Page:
I used the Samsung Galaxy Note8 to work remotely for a week -- here are the best practical tips

Samsung are so confident in the new Galaxy Note8, they’ve gifted one to a lifelong Apple iPhone user – Kate, Business Insider Australia’s Commercial Editor. This is the second story in her journey from having never touched a Samsung, to being a Galaxy Note8 advocate.
You really can work from anywhere… Photo: Kate Prince. Compressed for publication.

For most people there’s no such thing as 9 to 5, things don’t just switch off when you walk away from your desk.

Lugging a large laptop and charger around whilst searching for free Wi-Fi or a strong hotspot signal is inconvenient; so I end up doing a lot of work on my smartphone.

I wanted my next phone to have a larger screen and last month, made the switch from my iPhone to Samsung’s new Galaxy Note8, as part of Business Insider’s collaboration with Samsung. Famous for having one of the largest screen real estates in the premium smartphone market, I jumped at the opportunity to trial it.

Admittedly, I was initially dreading changing over to an Android phone because I was so used to Apple shortcuts and felt like my whole life was saved on my iPhone.

But what I found was that the Galaxy Note8 offered convenience and efficiencies I didn’t realise were missing from my work life.

Here are my tips for how to get the most out of the Samsung Galaxy Note8 when you’re on the job.

Setting yourself up for success… and minimum effort
The screen size [6’3 inches] means there’s a good amount of space for reading, reviewing and writing, but it’s still slim enough that I can hold it in one hand. This is especially important if you’re standing on public transport and need to use one hand to steady yourself.

Once I got the hang of how to customise the screen options, the first thing I did was to set up ‘Apps Edge’ with the apps I use most on my commute – email, HipChat and Chrome. I also added other saved documents I need quick access to regularly. Apps Edge is a customisable menu that pops out from the side of the home screen, putting each app within ‘thumb range’.

I also set up split screen widget App Pairing for Outlook and HipChat (the communication platform we use in the office). This allows me to review emails and answer questions to colleagues in one screen, without having to jump between apps.

I must say, I’m also a fan of this feature when I’m not working – it’s a great way to watch TV and follow social media at the same time if you’re too tired to do much else on the commute home.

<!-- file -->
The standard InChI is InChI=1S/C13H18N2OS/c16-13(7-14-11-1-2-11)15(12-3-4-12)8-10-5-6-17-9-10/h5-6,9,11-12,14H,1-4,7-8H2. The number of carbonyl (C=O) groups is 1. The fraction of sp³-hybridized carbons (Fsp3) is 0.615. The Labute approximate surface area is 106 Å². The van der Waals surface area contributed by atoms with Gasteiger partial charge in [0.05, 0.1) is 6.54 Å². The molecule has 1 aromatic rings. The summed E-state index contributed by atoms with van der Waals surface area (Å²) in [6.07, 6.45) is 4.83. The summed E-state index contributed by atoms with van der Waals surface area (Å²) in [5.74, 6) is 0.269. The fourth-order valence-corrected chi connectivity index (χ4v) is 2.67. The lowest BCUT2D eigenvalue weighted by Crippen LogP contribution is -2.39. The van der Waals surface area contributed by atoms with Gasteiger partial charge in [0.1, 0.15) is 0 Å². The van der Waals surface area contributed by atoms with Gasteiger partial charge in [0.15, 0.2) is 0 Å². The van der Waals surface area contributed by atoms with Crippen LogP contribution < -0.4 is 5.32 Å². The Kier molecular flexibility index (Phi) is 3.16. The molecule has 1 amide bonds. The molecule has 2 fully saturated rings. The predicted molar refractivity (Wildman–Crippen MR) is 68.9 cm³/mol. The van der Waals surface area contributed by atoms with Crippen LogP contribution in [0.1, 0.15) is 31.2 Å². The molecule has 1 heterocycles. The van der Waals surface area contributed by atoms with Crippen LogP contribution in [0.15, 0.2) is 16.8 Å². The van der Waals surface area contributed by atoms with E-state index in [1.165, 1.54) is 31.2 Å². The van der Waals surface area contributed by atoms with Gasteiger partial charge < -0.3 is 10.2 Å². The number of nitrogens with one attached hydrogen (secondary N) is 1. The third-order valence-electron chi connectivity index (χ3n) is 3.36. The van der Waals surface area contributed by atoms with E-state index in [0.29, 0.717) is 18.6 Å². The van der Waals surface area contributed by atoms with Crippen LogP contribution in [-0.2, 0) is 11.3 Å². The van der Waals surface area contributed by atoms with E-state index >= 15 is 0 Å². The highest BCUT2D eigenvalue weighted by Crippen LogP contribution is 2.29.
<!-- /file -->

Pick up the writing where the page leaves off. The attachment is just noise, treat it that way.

Apps Edge and the split-screen widget. Image: Kate Prince

Using the S Pen
The S Pen sets the Galaxy Note8 apart from other smartphones; it’s a pen-shaped device that can be used to write or navigate across the phone.

When I’m logging on remotely, I work mostly across Word, Outlook and WordPress. But if I’m on the go, and only need to mark up a few changes to a document, the S Pen Screen write tool lets me write and annotate on the screen. Because the Galaxy Note8 runs on Android, it comes with Microsoft Office as a default, so I can open any Microsoft file I’m working on. From there, I can edit within the file, or make notes with the S Pen and save it for later.

This same functionality means I can write on PDFs and screenshot, sign documents, and take notes on webpages while researching. For added convenience Screen Write automatically activates when the S Pen is removed, and any screenshot taken of a webpage in Chrome or Samsung Internet saves the page address in the image’s metadata.

If I had time to edit a document I was working on, I found it pretty simple to make changes and insert images. When I did need to be in the office though, I could continue on the Galaxy Note8 by using Samsung DeX, which you can buy separately.

Editing in Word with the S Pen and keyboard. Image: Kate Prince

The S Pen also has a pretty accurate write-to-text conversion that you can set up as a default. If you’re not in a position to use both hands on the keyboard, this lets you jot things down with the S Pen that will automatically convert to text on the screen.

The Galaxy Note8 as a desktop system
The Galaxy Note8 isn’t the first Samsung smartphone to be compatible with their desktop solution, DeX. There are now more DeX responsive apps, making the transition from phone to desktop more seamless. For me, having apps like Microsoft Word and Chrome available meant I could jump from editing a document on the bus to sitting down at my desk with no hassle or down time. While some apps won’t resize automatically, it actually makes for easier multitasking to have them sit at the side of the screen.

The DeX set-up at my desk. Image: Kate Prince

Keep professional and personal accounts at the ready
The Galaxy Note8 also has a Dual Messenger system, so you can clone some of the key messaging apps and sign on with two different accounts. For anyone that manages work accounts across social or mail platforms, this is a great way to make sure you don’t send something from the wrong account. It also saves you having to sign in and out multiple times per day.

After using IOS for so long, the Android system took some time to get used to. However, I was pleasantly surprised to find that all of my devices and apps were compatible straight away. This wasn’t only imperative for a smooth work flow, but also meant it fit conveniently into my everyday life.

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